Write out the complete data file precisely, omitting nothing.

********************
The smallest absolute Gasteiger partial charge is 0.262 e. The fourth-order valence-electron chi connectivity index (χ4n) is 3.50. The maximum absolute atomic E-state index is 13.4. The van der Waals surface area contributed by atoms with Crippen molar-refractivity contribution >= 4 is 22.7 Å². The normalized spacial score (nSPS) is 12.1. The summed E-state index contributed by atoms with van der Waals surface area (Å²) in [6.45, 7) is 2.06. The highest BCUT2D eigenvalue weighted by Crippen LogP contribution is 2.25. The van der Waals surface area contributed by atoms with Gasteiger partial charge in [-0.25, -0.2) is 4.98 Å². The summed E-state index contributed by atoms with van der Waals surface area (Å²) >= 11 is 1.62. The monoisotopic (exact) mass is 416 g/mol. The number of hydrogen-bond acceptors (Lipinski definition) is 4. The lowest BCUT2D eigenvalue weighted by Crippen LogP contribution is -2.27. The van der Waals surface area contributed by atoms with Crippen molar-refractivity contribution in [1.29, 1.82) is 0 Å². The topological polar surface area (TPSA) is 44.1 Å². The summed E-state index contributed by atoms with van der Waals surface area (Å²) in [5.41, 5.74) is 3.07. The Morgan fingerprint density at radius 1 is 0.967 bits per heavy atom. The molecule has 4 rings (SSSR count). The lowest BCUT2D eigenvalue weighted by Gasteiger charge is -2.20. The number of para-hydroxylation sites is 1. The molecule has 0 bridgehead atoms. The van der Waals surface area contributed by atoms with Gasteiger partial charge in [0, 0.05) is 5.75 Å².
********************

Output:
The smallest absolute Gasteiger partial charge is 0.262 e. The fourth-order valence-electron chi connectivity index (χ4n) is 3.50. The maximum absolute atomic E-state index is 13.4. The van der Waals surface area contributed by atoms with Crippen molar-refractivity contribution >= 4 is 22.7 Å². The normalized spacial score (nSPS) is 12.1. The summed E-state index contributed by atoms with van der Waals surface area (Å²) in [6.45, 7) is 2.06. The highest BCUT2D eigenvalue weighted by Crippen LogP contribution is 2.25. The van der Waals surface area contributed by atoms with Gasteiger partial charge in [-0.25, -0.2) is 4.98 Å². The summed E-state index contributed by atoms with van der Waals surface area (Å²) >= 11 is 1.62. The monoisotopic (exact) mass is 416 g/mol. The number of hydrogen-bond acceptors (Lipinski definition) is 4. The lowest BCUT2D eigenvalue weighted by Crippen LogP contribution is -2.27. The van der Waals surface area contributed by atoms with Crippen molar-refractivity contribution in [1.29, 1.82) is 0 Å². The topological polar surface area (TPSA) is 44.1 Å². The summed E-state index contributed by atoms with van der Waals surface area (Å²) in [5.41, 5.74) is 3.07. The Morgan fingerprint density at radius 1 is 0.967 bits per heavy atom. The molecule has 4 rings (SSSR count). The lowest BCUT2D eigenvalue weighted by Gasteiger charge is -2.20. The number of para-hydroxylation sites is 1. The molecule has 0 bridgehead atoms. The van der Waals surface area contributed by atoms with Gasteiger partial charge in [0, 0.05) is 5.75 Å².